DETROIT — Twitter’s board of directors says it adopted a “poison pill” defense in order to protect the social media platform from “coercive or otherwise unfair” takeover tactics.
A rights agreement enacted by the board would give shareholders as of April 25 the right to buy one one-thousandth of a share of preferred stock for each common share they own, at a price of $210 if any person or group of investors acquire 15% or more of the company’s shares without board approval, Twitter said in a Monday filing with the U.S. Securities and Exchange Commission.
The preferred stock would have the same voting rights as a common share. It would give existing shareholders more votes, making it harder for an investor to take control of the company. The filing does not specifically mention Musk.
“The effect of the agreement may be to “render more difficult or discourage a merger, tender or exchange offer or other business combination involving the company,” the filing said.
Despite the poison pill defense, the board is still leaving open the possibility of negotiating with Musk or another suitor. The filing says the rights agreement should not interfere with any merger, offer or other business combination approved by the board.
Twitter’s board hasn’t formally rejected Musk’s offer. Wedbush Securities analyst Daniel Ives said it was interesting that Twitter first filed the shareholder rights plan before turning Musk down, but he expects the rejection to come in the next 24 to 48 hours.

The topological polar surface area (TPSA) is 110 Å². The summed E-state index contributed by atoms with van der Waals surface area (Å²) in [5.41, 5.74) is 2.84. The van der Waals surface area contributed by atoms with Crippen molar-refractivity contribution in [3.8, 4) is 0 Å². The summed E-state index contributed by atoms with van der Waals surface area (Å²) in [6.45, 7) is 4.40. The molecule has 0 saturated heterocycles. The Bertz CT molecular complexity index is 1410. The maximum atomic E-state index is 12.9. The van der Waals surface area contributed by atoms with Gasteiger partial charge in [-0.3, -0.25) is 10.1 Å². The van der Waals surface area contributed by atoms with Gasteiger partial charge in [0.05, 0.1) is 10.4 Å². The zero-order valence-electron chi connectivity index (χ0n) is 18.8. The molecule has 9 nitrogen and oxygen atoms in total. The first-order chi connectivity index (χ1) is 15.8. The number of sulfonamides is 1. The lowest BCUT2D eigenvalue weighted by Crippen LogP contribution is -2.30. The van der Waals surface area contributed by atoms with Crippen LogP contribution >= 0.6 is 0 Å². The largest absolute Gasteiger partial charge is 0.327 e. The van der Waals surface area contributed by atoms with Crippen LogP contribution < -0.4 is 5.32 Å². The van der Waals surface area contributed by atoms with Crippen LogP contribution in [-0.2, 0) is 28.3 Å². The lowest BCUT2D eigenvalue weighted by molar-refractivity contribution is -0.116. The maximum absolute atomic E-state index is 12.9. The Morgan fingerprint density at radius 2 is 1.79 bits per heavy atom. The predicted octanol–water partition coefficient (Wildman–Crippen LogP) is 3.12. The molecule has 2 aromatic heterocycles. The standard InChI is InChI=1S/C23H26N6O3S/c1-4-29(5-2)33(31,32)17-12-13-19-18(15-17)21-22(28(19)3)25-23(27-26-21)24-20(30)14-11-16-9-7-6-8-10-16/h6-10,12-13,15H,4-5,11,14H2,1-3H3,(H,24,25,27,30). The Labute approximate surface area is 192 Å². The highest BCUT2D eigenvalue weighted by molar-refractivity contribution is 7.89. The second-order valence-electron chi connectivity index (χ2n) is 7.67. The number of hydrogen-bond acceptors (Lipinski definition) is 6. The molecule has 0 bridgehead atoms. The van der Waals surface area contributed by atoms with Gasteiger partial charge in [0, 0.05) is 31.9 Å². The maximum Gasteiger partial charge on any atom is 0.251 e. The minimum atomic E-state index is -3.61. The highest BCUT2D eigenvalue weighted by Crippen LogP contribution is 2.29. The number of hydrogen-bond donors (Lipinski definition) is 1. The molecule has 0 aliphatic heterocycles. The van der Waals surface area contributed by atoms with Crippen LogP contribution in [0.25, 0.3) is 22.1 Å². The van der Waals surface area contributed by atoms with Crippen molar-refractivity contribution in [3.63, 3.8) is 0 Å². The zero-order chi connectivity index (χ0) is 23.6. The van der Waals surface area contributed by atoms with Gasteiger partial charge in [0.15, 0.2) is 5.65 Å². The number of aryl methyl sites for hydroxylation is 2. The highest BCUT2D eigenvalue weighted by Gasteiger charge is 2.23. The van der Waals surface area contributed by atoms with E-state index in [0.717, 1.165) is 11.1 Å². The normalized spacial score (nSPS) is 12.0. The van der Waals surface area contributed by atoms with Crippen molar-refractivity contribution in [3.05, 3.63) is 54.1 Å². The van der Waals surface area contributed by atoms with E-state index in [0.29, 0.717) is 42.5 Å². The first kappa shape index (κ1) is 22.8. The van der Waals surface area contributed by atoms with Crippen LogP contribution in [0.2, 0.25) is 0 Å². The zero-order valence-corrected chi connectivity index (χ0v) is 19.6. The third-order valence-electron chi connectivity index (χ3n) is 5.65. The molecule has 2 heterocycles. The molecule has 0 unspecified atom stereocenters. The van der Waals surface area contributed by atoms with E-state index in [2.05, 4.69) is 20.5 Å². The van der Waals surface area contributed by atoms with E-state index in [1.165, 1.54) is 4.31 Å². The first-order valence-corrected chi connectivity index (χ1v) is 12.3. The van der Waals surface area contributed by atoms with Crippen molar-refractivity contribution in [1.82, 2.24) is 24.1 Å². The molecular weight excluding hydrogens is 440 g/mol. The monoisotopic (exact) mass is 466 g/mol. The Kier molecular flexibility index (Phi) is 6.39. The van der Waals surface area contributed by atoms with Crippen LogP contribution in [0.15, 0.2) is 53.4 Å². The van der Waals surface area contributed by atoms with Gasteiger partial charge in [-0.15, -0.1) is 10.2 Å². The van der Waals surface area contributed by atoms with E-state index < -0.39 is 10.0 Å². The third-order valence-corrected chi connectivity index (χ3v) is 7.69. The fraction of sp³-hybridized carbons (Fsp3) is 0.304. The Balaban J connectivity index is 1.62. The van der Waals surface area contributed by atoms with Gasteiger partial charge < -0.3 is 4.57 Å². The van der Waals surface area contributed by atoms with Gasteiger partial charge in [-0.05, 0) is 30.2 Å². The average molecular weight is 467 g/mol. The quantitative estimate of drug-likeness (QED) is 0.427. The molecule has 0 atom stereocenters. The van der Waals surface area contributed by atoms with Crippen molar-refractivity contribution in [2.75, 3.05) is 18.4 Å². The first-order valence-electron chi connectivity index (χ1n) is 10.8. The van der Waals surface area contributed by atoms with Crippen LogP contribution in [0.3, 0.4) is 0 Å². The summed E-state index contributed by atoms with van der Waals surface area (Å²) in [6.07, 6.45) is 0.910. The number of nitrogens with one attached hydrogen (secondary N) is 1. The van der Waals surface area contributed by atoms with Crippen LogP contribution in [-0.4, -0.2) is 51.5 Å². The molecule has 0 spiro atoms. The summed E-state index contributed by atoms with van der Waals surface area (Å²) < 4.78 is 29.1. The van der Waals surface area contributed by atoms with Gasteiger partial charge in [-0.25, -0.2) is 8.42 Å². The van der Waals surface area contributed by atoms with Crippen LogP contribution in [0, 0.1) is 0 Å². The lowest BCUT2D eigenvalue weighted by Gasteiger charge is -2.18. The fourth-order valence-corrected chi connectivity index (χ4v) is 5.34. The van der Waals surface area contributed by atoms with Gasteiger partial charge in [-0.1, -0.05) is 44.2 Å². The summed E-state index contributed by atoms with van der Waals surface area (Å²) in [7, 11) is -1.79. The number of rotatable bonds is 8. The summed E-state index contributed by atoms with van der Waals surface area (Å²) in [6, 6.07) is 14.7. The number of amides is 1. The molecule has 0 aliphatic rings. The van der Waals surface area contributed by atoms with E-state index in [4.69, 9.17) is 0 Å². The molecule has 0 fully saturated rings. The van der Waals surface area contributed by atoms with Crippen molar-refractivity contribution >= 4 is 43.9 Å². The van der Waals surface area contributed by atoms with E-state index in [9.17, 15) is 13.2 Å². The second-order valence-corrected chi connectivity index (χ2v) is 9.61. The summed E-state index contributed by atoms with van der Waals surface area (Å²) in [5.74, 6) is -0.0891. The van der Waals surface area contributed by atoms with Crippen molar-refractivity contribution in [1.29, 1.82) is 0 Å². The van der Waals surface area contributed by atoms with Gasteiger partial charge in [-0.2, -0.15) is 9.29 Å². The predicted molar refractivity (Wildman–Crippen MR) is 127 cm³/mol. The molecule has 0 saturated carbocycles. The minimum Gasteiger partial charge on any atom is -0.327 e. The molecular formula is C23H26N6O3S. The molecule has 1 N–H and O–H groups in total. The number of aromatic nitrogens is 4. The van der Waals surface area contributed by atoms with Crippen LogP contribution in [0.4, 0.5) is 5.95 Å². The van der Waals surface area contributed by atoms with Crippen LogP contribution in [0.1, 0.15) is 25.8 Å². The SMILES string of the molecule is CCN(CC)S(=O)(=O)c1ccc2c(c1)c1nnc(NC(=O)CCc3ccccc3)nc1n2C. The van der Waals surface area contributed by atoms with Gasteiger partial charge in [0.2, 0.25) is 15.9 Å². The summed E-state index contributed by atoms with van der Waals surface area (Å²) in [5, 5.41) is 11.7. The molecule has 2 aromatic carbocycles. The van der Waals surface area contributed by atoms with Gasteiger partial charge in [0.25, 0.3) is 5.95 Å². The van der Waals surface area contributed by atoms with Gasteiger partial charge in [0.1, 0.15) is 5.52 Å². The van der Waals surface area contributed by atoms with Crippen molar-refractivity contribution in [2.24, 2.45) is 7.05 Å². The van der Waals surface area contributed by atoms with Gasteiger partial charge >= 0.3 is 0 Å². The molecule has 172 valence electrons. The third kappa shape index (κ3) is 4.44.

“Taking Twitter private at $54.20 should be up to shareholders, not the board,” Musk tweeted on Thursday. He also said: “If the current Twitter board takes actions contrary to shareholder interests, they would be breaching their fiduciary duty. The liability they would thereby assume would be titanic in scale.”
Twitter said in a filing Thursday that Musk offered to buy the company for more than $43 billion. Musk said Twitter “needs to be transformed as a private company” in order to build trust with its users and do better at serving what he calls the “societal imperative” of free speech.
Musk called the offer final, although he provided no details on financing. Such details could improve his chances of buying the company. Musk likely could raise some of the money by borrowing billions using his stakes in Tesla and SpaceX as collateral.
Shares of Twitter rose nearly 3% to $46.38 in Monday morning trading, still $7.82 shy of Musk’s offer. That’s a sign that investors are skeptical of whether Musk can pull off the deal.
Musk revealed in regulatory filings over recent weeks that he’d been buying Twitter shares in almost daily batches starting Jan. 31, ending up with a stake of about 9%. Only Vanguard Group controls more Twitter shares. A lawsuit filed Tuesday in New York federal court alleged Musk illegally delayed disclosing his stake in the social media company so he could buy more shares at lower prices.
On Twitter Monday, Musk wrote that board members would get no pay if his offer is successful. That would save Twitter about $3 million per year, he wrote.
O’Brien reported from Providence, Rhode Island.